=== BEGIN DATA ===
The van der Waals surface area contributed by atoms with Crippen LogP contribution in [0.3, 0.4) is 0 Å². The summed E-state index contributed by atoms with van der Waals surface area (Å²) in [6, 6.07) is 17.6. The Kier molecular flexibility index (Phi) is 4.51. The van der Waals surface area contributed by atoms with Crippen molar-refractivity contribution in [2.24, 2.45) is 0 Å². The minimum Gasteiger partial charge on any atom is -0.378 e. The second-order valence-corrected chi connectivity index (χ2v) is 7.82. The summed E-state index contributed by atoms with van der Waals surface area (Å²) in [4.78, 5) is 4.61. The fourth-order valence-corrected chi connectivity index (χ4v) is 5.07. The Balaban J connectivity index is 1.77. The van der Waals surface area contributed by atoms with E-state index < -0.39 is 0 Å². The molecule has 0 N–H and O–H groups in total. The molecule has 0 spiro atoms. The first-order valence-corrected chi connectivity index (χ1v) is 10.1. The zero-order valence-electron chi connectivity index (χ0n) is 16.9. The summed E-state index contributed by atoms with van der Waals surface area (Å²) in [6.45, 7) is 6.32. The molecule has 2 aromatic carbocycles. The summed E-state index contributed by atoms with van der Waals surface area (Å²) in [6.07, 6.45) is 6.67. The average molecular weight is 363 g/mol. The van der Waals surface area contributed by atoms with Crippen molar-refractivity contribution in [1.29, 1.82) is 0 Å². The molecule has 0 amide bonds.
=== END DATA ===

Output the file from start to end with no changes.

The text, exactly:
The van der Waals surface area contributed by atoms with Crippen LogP contribution in [0.3, 0.4) is 0 Å². The summed E-state index contributed by atoms with van der Waals surface area (Å²) in [6, 6.07) is 17.6. The Kier molecular flexibility index (Phi) is 4.51. The van der Waals surface area contributed by atoms with Crippen molar-refractivity contribution in [2.24, 2.45) is 0 Å². The minimum Gasteiger partial charge on any atom is -0.378 e. The second-order valence-corrected chi connectivity index (χ2v) is 7.82. The summed E-state index contributed by atoms with van der Waals surface area (Å²) in [4.78, 5) is 4.61. The fourth-order valence-corrected chi connectivity index (χ4v) is 5.07. The Balaban J connectivity index is 1.77. The van der Waals surface area contributed by atoms with E-state index < -0.39 is 0 Å². The molecule has 0 N–H and O–H groups in total. The molecule has 0 spiro atoms. The first-order valence-corrected chi connectivity index (χ1v) is 10.1. The zero-order valence-electron chi connectivity index (χ0n) is 16.9. The summed E-state index contributed by atoms with van der Waals surface area (Å²) in [6.45, 7) is 6.32. The molecule has 2 aromatic carbocycles. The summed E-state index contributed by atoms with van der Waals surface area (Å²) in [6.07, 6.45) is 6.67. The average molecular weight is 363 g/mol. The van der Waals surface area contributed by atoms with Crippen molar-refractivity contribution in [1.29, 1.82) is 0 Å². The molecule has 0 amide bonds.